ANAMIKA

'(The Blog) With No Name', perhaps best described as a stream of notes and thoughts - 'remembered, recovered and (sometimes) invented'.

Tuesday, July 12, 2005

The Ustad's Evidence

I just had a post here on how I had to struggle with my own name; there I had observed the North Indian style of pronouncing my name would lead to writing my name in English characters as 'Nand Kumar' or 'Nandkumar' (actually the former is not quite right since the name is a compound - 'samaasam' - and NOT a mere join - 'sandhi' of two words and hence should be written as a single word in any case) with no 'a' in the middle.

Anyways, thanks to old pal Ravindra, I just got to listen to a Thumri in Bhairavi sung by Bade Ghulam Ali Khan; the way the Master, a robust Punjabi (pardon the cliche, but it is absolutely apt here) and thus as Northern as a Northie can possibly get, keeps articulating the refrain of the Thumri can only be transliterated as "Suniyo Nandakumar!". The 'a' in the middle is certainly as clearly pronounced as the one after the first 'n'.

So, one probably need not appeal to an unfortunate 18th century Bengali Zamindar and to Bengali phonetics to justify the way my name is in English.

A speculative remark: it appears that chopping off the 'a' at the end of a Sanskrit word can be done naturally only if the last letter is 'ya', 'ra', 'la' and perhaps 'na' and 'ma' (and that too only when it is at the end of a compound word). I guess that is what Bong phonetics does. So, 'Kumara' can become 'Kumar' but 'Nanda' stays that way and does not turn into 'Nand'. This is of course, a bit of gas!

4 Comments:

  • At 3:45 PM, Blogger Vishnu said…

    This is completely off-topic, but this has been daunting me all day today! Take the letter 'na' (the twentieth consonant, the first letter in 'Nandakumar'). It is strange that in Malayalam, we pronounce 'na' in two different ways (compare the first syllable of 'Nandakumar' and 'locana'). Sometimes it happens in the same word, as in 'Nandanan'! I think that the difference depends on the position of 'na' in a word. If it is in the beginning, we pronounce it as in 'Nandakumar', otherwise, we pronounce it as in 'locana'. Am I right?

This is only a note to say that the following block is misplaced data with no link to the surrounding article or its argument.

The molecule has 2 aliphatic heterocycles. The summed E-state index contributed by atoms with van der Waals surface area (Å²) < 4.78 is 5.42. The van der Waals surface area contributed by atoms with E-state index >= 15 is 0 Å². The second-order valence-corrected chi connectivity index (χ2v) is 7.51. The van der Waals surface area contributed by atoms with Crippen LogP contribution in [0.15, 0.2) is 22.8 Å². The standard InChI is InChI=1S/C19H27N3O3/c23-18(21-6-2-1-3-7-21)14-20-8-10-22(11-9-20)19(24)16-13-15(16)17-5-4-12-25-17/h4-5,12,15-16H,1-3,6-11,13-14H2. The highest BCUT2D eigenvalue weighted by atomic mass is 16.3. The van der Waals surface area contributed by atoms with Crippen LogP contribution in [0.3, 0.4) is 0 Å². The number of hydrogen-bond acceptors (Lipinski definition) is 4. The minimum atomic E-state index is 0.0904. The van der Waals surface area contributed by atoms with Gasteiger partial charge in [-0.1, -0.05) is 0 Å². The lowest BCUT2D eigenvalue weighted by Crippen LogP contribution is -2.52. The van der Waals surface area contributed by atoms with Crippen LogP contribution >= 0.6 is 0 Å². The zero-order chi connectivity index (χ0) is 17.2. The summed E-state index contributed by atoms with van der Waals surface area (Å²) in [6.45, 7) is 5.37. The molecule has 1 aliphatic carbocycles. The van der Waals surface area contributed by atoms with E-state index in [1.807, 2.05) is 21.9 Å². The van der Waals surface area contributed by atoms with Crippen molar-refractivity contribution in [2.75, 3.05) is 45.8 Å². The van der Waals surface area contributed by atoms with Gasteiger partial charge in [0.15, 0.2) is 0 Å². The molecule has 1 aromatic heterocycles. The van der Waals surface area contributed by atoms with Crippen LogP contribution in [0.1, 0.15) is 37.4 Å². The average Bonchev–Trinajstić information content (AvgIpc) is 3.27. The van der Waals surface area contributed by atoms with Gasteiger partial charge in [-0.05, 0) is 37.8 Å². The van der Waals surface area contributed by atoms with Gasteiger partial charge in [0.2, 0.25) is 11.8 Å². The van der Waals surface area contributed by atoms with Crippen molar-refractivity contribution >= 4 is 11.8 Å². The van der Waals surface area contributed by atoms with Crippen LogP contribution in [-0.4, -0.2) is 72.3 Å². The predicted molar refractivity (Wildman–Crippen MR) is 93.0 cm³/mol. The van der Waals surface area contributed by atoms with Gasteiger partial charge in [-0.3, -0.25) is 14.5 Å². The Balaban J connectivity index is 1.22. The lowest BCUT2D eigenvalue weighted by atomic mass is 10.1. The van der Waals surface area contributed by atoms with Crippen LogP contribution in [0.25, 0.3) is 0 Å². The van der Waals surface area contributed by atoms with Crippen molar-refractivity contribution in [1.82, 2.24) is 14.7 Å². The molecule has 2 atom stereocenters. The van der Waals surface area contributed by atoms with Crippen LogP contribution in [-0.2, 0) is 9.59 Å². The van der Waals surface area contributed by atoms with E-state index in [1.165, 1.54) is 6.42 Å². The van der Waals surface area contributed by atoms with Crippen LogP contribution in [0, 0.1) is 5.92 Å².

• At 9:29 PM, Blogger R.Nandakumar said…

    Vishnu,

    I guess you are more or less right. The 'na' of my name is differently pronouned from the 'na' of 'locana' primarily because in my name it comes in the beginning. Indeed, Tamil script actually has two 'na' letters, one of which is used only at the beginning of words and the other in other places (there seem to be exceptions to this rule: 'Srinivasan' as written in Tamil uses the 'beginning 'na' -maybe because it is a compound name). There is a close one-one mapping between the difference in Mallu pronunciation and the difference in Tamil script.

    Oddly enough, Tamil pronunciation does not distinguish between their two 'na's and so Mallu sentences like 'Aana nannaayi nananju' ("the elephant got properly drenched") can be more than a handful to the Tam. See that even in this Mallu sentence, the 'beginning na' pronunciation occurs in the middle of the word 'nannaayi'. So, the rules are not that neat - perhaps for 'double na's everywhere in the word, one needs to use only the 'beginning na' pronunciation.

    Yet another oddity: Marathi, which has only one 'na' character in its script, tends to use both pronunciations (like Malayalam) but the 'beginning na' pronunctiation tends to occur even in the middle of words: note how a proper Ghati pronounces the English word 'general'.

     
  • At 10:43 PM, Blogger R.Nandakumar said…

    seems the two different pronunciations of 'na' is messier than i initially thought, when the letter is in double form. for example, the double na in the two words 'panni' (pig)and 'pannan' (someone from trivandrum can perhaps translate it better than self) are different!

     
  • At 6:06 PM, Blogger Vishnu said…

    Nandakumar,

    Thanks a lot! I guess it is all complicated! The 'na' of 'Nandakumar' is used in many of the compound letters (kootaksharam) too, as in 'sindhu' etc, while the other 'na' is used in words like 'ente'. I do not know about the Marathi script, but have heard many Maharashtrians use both 'na's.

    I am from TVM, but I don't think I can translate 'pannan' better!

     

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